British EU migration rules could impact Brexit trade deal with Brussels: report
LONDON, March 6 (Xinhua) -- The way Britain ends free movement of people post-Brexit could have a far-reaching impact on a future trading relationship with Europe, a report from Westminster warned Monday.
Offering preferential treatment to EU nationals than non-EU nationals in Britain's future immigration regime could increase the likelihood of securing reciprocal preferential treatment for British nationals in the EU, says the House of Lords EU Home Affairs committee in its report.
The report adds that it could also improve the prospects achieving Britain's objectives on access to the European single market.
The report has been published against a background of Prime Minister Theresa May's comments that the public had delivered a message that Brexit must mean control of the number of people who come to Britain from Europe.
"In order to deliver this, the government intends to put an end to the free movement of persons, one of the four freedoms underpinning the single market," says the report.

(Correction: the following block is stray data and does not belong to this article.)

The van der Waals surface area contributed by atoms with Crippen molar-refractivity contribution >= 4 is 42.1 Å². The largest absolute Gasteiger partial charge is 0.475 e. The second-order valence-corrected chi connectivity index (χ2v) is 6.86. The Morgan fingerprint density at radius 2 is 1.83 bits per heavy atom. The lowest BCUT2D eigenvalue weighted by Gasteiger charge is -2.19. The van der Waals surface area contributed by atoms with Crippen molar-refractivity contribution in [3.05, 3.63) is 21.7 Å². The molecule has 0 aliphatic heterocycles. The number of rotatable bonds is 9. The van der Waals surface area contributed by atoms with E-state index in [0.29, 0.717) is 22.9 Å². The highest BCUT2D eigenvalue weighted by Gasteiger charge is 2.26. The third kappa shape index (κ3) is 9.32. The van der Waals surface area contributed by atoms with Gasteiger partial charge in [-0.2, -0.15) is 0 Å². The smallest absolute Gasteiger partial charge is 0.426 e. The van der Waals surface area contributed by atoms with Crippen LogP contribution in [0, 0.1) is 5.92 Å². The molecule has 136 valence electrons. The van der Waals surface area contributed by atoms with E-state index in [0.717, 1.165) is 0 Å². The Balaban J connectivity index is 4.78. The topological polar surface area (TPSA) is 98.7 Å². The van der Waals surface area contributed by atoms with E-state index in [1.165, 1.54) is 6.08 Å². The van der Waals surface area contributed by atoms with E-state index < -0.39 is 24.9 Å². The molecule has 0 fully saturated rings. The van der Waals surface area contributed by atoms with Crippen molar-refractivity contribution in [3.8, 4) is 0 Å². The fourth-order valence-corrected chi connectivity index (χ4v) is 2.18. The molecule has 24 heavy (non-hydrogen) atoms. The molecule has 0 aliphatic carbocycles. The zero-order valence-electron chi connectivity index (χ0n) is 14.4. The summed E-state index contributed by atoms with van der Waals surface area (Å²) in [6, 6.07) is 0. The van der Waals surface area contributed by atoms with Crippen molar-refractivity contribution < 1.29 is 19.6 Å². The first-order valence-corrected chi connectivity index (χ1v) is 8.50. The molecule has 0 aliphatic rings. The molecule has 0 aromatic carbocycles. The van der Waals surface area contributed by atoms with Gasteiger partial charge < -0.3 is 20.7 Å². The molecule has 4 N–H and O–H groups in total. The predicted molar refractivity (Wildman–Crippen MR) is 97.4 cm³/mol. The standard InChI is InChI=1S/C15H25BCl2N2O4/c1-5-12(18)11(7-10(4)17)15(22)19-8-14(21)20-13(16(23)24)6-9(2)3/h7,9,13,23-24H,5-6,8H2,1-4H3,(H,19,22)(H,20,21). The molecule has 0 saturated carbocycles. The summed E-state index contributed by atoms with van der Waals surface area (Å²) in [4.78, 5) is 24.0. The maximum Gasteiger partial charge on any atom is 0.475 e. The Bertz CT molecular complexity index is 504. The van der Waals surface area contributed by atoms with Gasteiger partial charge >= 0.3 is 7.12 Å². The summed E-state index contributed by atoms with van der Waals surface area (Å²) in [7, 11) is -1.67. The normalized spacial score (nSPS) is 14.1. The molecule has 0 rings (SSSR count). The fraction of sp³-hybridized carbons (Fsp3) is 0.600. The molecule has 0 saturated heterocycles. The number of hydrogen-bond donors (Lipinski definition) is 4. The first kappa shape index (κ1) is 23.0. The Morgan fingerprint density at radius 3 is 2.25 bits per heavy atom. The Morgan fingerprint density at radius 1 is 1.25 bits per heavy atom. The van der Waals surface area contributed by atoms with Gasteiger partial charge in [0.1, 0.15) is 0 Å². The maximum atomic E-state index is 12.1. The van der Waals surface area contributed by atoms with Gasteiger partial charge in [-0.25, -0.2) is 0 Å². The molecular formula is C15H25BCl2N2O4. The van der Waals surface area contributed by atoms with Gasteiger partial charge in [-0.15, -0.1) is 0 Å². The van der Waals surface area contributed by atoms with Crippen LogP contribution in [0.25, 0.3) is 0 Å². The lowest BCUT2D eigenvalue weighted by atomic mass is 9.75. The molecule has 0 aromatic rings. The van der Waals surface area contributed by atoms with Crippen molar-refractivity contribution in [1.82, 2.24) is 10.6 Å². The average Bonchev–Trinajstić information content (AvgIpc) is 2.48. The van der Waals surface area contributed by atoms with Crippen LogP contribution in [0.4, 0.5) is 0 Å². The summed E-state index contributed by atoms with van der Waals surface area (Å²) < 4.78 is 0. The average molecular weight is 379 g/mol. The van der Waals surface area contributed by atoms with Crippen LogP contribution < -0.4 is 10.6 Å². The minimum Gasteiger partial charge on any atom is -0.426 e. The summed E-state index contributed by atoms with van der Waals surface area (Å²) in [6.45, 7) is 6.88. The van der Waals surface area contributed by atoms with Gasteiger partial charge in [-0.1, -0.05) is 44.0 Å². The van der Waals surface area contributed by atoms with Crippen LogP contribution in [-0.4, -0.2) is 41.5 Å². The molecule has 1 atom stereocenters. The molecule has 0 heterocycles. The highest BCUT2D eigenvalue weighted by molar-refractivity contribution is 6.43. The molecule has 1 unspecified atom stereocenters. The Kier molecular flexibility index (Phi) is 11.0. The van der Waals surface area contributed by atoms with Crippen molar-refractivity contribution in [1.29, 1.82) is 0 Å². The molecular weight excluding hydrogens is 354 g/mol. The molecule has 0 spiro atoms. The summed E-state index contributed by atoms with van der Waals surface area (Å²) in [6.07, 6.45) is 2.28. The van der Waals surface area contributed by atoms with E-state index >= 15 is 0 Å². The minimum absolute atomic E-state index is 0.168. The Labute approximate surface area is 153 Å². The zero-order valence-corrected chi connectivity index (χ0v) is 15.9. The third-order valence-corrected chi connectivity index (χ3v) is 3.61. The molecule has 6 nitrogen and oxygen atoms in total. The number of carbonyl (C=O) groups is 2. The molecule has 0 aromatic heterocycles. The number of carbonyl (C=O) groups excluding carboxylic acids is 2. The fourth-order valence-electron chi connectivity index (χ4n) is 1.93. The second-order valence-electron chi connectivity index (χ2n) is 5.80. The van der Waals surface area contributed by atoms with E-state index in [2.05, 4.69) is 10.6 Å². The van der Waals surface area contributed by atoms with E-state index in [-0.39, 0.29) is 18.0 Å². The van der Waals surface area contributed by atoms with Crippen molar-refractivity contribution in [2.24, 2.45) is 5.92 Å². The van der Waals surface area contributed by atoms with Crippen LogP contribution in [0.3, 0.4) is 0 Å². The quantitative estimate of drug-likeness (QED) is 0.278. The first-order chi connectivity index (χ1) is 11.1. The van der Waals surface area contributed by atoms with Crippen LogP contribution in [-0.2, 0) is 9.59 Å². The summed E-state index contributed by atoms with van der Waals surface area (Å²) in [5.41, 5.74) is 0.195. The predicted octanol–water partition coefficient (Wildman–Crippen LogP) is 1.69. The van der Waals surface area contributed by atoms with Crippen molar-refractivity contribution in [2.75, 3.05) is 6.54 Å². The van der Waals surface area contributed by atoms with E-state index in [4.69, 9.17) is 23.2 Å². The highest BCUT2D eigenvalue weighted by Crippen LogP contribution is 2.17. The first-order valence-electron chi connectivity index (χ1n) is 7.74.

The committee has examined possible arrangements for migration of EU citizens to Britain after leaving the EU with a view to identifying the main choices available, and the likely implications, including for British citizens wishing to move to the EU in future.
Baroness Prashar, who chairs the committee, said "The precise manner in which the government proposes to end free movement is a pivotal aspect of the United Kingdom's approach to negotiations with the European Union and could have far-reaching consequences for the UK's future trading relationship with the EU."
In its findings, the committee says it's vital the government not close off policy options on future regulation of EU immigration ahead of negotiations with the remaining member states, known as the EU27.
"Some of the most significant policy choices facing the government will be about how to treat EU nationals in non-work categories and about the terms and conditions of residence for EU nationals as a whole. In other words, whether they should continue to receive treatment on par with UK nationals," said the report.
It added that the restoration of national control over EU migration may or may not deliver a reduction in overall net migration, noting that until June 2016, net migration to Britain from outside the EU was consistently higher than EU migration, even though the relevant policy levers are already under national control.